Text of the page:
Investors pushed Cisco Systems Inc. (Nasdaq: CSCO) shares up 5 1/4 to 117 1/8 Wednesday after the network-equipment giant posted better-than-expected earnings in its third quarter and approved another 2-for-1 stock split.
On Wednesday, Sutro & Co. raised its rating from "outperform" to "buy" while Gruntal & Co. upped it from a "hold" recommendation to a "buy."
In the quarter, Cisco earned $646 million, or 38 cents a share, on sales of $3.15 billion.
First Call consensus expected the San Jose, Calif. company to earn 37 cents a share in the quarter.
The 2-for-1 stock, payable to shareholders of record on May 24, marks the company's eighth split in its nine years as a publicly traded company.
The $3.15 billion in sales represents a 44 percent jump versus the year-ago quarter when it recorded sales of $2.18 billion.
Believe it or not, some analysts were worried Cisco would fall short of the estimate, citing integration problems from the slew of companies it's acquired in the past three months as well as a lagging ATM product line.
But Cisco CEO John Chambers dismissed those skeptics during Tuesday's conference call.
While Wall Street wonders what broadband technology --DSL or cable -- defines the broadband world, it might be easier to just invest in Cisco. The company ditched its typical "healthy paranoia" and gave a relatively bullish outlook.
Cisco officials had a smug answer when asked how they saw the broadband market shaping up given AT&T Corp.'s (NYSE: T) acquisition of MediaOne (NYSE: UMG) and the advance of digital subscriber line service.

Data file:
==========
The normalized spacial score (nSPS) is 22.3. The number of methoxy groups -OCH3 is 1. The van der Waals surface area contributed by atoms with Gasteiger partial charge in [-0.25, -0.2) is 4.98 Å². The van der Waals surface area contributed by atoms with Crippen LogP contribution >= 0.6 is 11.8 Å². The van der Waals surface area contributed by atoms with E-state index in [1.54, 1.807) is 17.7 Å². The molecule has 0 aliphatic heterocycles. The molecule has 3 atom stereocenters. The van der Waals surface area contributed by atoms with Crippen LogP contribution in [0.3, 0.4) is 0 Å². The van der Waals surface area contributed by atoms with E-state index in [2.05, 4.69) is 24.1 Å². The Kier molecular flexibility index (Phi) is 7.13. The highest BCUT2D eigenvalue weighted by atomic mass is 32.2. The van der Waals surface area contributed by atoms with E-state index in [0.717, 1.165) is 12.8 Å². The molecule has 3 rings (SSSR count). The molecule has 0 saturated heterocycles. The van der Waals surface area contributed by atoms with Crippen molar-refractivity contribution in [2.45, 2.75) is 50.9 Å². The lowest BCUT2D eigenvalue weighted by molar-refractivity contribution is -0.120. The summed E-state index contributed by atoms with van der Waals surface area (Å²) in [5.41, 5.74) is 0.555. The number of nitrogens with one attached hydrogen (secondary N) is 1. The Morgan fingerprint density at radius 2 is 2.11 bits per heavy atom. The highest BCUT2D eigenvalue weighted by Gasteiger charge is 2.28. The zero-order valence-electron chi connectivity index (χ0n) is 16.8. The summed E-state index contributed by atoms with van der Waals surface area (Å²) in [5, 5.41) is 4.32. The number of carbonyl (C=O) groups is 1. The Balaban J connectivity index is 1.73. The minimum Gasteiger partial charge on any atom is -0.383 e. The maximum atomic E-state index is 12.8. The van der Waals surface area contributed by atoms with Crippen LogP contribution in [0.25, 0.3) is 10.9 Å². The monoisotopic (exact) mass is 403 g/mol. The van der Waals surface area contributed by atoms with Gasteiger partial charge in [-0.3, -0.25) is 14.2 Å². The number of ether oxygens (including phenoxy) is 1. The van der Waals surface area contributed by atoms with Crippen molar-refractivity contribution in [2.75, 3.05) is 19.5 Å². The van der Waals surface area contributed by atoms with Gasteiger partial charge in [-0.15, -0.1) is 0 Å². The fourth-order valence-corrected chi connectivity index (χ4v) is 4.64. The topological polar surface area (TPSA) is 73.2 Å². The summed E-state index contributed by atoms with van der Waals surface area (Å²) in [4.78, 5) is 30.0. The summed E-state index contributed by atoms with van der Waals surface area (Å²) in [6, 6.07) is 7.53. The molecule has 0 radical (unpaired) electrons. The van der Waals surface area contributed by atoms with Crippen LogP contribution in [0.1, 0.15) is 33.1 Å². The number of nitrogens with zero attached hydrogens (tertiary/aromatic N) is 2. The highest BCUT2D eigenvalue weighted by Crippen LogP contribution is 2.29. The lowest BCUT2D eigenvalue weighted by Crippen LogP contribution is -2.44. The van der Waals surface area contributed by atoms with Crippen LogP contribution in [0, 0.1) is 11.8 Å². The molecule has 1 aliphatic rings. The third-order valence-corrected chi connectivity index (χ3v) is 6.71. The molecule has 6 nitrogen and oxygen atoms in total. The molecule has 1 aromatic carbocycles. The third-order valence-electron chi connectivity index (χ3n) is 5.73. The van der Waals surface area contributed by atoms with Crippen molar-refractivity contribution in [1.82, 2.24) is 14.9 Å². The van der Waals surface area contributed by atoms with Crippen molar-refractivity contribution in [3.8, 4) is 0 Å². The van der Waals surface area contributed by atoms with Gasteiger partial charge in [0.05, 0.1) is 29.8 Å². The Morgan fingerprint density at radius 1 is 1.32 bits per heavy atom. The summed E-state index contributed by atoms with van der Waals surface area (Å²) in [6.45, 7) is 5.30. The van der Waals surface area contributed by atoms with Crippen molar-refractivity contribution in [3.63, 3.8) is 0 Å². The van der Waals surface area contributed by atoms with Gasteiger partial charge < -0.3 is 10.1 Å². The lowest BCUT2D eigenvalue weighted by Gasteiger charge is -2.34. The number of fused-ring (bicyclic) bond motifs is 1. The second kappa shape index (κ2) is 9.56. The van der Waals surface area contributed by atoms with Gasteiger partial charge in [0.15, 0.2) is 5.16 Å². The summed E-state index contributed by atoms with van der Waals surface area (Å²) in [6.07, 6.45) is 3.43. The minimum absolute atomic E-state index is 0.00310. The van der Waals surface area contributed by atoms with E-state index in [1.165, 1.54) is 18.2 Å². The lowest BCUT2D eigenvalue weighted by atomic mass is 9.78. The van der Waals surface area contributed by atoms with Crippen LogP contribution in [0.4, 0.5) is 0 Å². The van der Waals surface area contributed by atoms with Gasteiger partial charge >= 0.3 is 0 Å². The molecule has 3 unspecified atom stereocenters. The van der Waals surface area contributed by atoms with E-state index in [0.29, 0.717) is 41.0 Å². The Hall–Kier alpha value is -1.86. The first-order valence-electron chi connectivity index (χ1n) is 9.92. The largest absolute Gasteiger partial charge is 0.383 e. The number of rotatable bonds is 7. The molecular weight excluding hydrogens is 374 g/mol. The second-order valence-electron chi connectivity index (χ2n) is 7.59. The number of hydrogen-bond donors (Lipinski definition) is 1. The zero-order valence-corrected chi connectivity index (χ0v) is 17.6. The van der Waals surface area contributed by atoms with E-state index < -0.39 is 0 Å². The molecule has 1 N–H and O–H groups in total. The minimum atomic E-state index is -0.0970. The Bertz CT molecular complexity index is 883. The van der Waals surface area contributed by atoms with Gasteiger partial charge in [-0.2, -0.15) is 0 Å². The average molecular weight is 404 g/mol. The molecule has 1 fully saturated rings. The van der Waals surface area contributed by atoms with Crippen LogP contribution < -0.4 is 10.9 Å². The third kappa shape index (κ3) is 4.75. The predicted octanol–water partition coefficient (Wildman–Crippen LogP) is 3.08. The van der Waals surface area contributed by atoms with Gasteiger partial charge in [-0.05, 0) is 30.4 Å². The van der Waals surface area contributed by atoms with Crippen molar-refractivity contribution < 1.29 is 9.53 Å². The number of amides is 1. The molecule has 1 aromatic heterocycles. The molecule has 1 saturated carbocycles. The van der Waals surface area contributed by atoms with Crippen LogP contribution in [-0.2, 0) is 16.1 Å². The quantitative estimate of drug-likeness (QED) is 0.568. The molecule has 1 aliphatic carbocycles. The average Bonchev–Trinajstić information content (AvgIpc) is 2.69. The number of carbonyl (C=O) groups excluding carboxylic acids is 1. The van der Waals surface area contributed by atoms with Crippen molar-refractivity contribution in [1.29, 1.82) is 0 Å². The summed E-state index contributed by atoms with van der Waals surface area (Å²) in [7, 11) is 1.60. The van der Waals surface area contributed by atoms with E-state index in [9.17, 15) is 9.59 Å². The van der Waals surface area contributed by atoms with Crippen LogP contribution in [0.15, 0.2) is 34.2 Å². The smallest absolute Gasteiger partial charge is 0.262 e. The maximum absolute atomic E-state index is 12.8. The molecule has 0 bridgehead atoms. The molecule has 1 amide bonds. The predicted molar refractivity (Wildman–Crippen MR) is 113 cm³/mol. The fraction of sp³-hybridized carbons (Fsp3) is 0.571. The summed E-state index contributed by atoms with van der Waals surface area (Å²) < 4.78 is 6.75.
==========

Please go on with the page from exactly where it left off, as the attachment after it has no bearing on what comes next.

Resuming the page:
"We think they are on equal footing, it's a jump ball between DSL and cable," Chambers said. "We don't think one architecture has an advantage over the other."
Put simply, Cisco doesn't care which technology wins. Cisco will benefit no matter what broadband technology wins because its networking gear will be used to build the next generation networks.
Cisco said it sees broadband sales -- equipment for DSL and cable deployments combined -- growing to a $500 million run rate by the fourth quarter with the market growing 100 percent a year. Cisco is working on voice-over-cable trials, which will "open up a whole new ball game."
AT&T can bet on cable and AOL can bet on DSL and satellite.
Either way, Cisco will cash in because the existing networks aren't up to snuff.
Cisco plans to hire as many as 2,000 new employees in the fourth quarter and that doesn't include the 650 workers the company will pick up via acquisitions. Cisco continues to dominate the router market.
Sales to telecommunications carriers topped $1 billion for the first time. Cisco's sales to telcos are soaring, but the company is hardly a gorilla compared to more established equipment vendors such as Lucent (NYSE: LU), which acquired Ascend, and Nortel Networks (NYSE: NT). Cisco has $8.5 billion in cash and is generating nearly $300 million in cash a month.
Thirty of the 31 analysts following the stock rate it a "buy" or "strong buy."
In October, Cisco shares hit a 52-week low of 41 1/8.
Larry Dignan contributed to this report.